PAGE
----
UP WITH CHRIS HAYES
November 10, 2012
Guests: Avik Roy, Ta-Nehisi Coates, Goldie Taylor, Lorella Praeli, DeForest Soaries, Ben Jealous, Myrna Perez, Bertha Lewis
CHRIS HAYES, MSNBC ANCHOR: Good morning from New York. I`m Chris
President Obama reiterated this morning his mandate to raise taxes on
the wealthy as part of a deal to avoid the so-called fiscal cliff.
And former Democratic congressman, Jay Inslee, has been elected
governor of Washington State. Republican Rob McKenna conceded last night.
Right now, I`m joined by MSNBC contributor, Goldie Tailor, also
contributor to our sister website, TheGrio.com, Avik Roy, former member of
Mitt Romney`s health care policy advisory group, senior fellow at the
Manhattan Institute, and author of the "Apothecary: The Forbes Blog On
Health Care And Entitlement Reform," Ta-Nehisi Coates, a senior editor at
"The Atlantic" magazine, and Lorella Praeli, director of Advocacy and
Policy at the United We Dream Network. She came to the United States as an
undocumented immigrant when she was ten years old.
Late Tuesday night, Barack Obama was re-elected to a second term as
president of the United States. His victory was, at the same time, narrow
and decisive. And it was not just a victory for the president but a truly
historic night for liberalism across the country. Colorado in Washington
legalized recreational marijuana through valid initiatives.
And three states, Maine, Maryland, and Washington approved gay
marriage by popular vote for the first time ever. After Tuesday`s
election, the Affordable Care Act will be implemented. The 113th Congress
will include the most female members ever, and for the first time in
history, women and minorities will hold a majority of the Democratic
Party`s house seats.
In his victory speech, President Obama vowed to continue the work he
began in his first term.
(BEGIN VIDEO CLIP)
BARACK OBAMA, PRESIDENT OF THE UNITED STATES: America, I believe we
can build on the progress we`ve made and continue to fight for new jobs and
new opportunity and new security for the middle class. I believe we can
keep the promise of our founders. The idea that if you`re willing to work
hard, it doesn`t matter who you are or where you come from or what you look
like or where you love.
It doesn`t matter whether you`re Black or white or Hispanic or Asian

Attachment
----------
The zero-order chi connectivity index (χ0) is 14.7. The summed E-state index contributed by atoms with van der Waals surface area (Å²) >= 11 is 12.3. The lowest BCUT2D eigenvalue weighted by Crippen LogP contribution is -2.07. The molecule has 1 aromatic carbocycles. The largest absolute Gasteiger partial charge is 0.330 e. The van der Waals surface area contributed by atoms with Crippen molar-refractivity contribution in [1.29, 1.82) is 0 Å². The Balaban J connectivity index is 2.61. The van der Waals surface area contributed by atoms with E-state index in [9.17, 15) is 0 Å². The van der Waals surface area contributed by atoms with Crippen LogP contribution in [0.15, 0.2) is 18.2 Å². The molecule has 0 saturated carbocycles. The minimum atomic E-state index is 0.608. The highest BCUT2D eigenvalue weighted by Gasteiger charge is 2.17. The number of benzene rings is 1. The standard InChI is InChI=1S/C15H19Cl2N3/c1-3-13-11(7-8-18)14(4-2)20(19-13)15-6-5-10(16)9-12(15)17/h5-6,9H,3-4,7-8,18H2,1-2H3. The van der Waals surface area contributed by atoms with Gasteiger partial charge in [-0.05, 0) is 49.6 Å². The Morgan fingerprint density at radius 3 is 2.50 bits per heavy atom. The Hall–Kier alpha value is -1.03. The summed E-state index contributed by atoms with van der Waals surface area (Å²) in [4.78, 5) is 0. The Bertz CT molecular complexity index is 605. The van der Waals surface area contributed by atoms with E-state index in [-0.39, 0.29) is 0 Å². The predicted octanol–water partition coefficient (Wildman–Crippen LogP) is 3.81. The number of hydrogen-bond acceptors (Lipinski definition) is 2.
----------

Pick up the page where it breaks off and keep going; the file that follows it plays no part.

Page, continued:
or native American or young or old or rich or poor, able, disabled, gay or
straight, you can make it here in America if you`re willing to try.
(END VIDEO CLIP)
HAYES: The president`s second term will, no doubt, be fraught with
much of the same obstruction and frustration of the past four years, but
after Tuesday, Obama will have the opportunity to become one of the most
celebrated president`s in history. One who may, years from now, be seen as
ushering in a new era of liberal governance in America.
And he will have that opportunity in no small part, thanks to the work
of his remarkable campaign. On Wednesday, a newly re-elected President
Obama stopped by the Obama for America`s Chicago headquarters to express
(BEGIN VIDEO CLIP)
OBAMA: Even before last night`s results, I felt that the work that
I`d done in running for office had come full circle, because what you guys
have done, blue, red, the work that I`m doing is important. I`m really
proud of that. I`m really proud of all of you. And --
(END VIDEO CLIP)
HAYES: The Obama who inspired the world during the 2008 election, the
man who was notably absent for much of the past campaign reappeared over
the past week. The real question now is whether he will stay.
So, Tuesday night, my big take aways from Tuesday night in terms of
what it meant and what the legacy is, a bunch of people have noted that the
economic recovery seems to be picking up, and it seems like we may finally
have the tires of the economy grip pavement and get going. And, if that`s
the case, then, that means that whoever was going to be the next president
was likely going to inherit essentially recovery.
And that recovery was going to render a verdict on the previous four
years, and I thought that people seemed very likely to me from a sort of
historical legacy perspective that if Barack Obama did not get re-elected
and there was a recovery, then there would be this kind of Carter
comparison, which was that America tried liberal governments.
It was a failure. It was in the doll drums. We had a recession. We
never really got going. We elected Mitt Romney and, boom! Four or five
percent GDP growth, and this is what free markets and American conservatism
can do. I think now, if there is a recovery, that recovery belongs to both
Barack Obama and also, in sort of a historical sense, the liberal project,
the Democratic Party, the policies he put in place.
and I also think from a historical sense, it`s funny to think that a
few hundred thousand votes or a million votes if you kind of spread it out
over the swing states is the difference between a legacy that would have
always cowered in American history because of the historical nature of his
presidency, but now, I think will be one of the -- possibly, one of the
truly great presidencies.
And I mean great in that kind of loaded way that all great
presidencies are which is complicated and shot through with all sorts of,
you know, terrible stuff and amazing stuff. And then finally, and Avik,
I`d like to hear your thoughts on this, because this is something that you
worked on, and obviously, you were on the other side of this that evening.
The Affordable Care Act is going to be implemented. And, you know, my
feeling about this is that was huge -- when I went to the polls just as a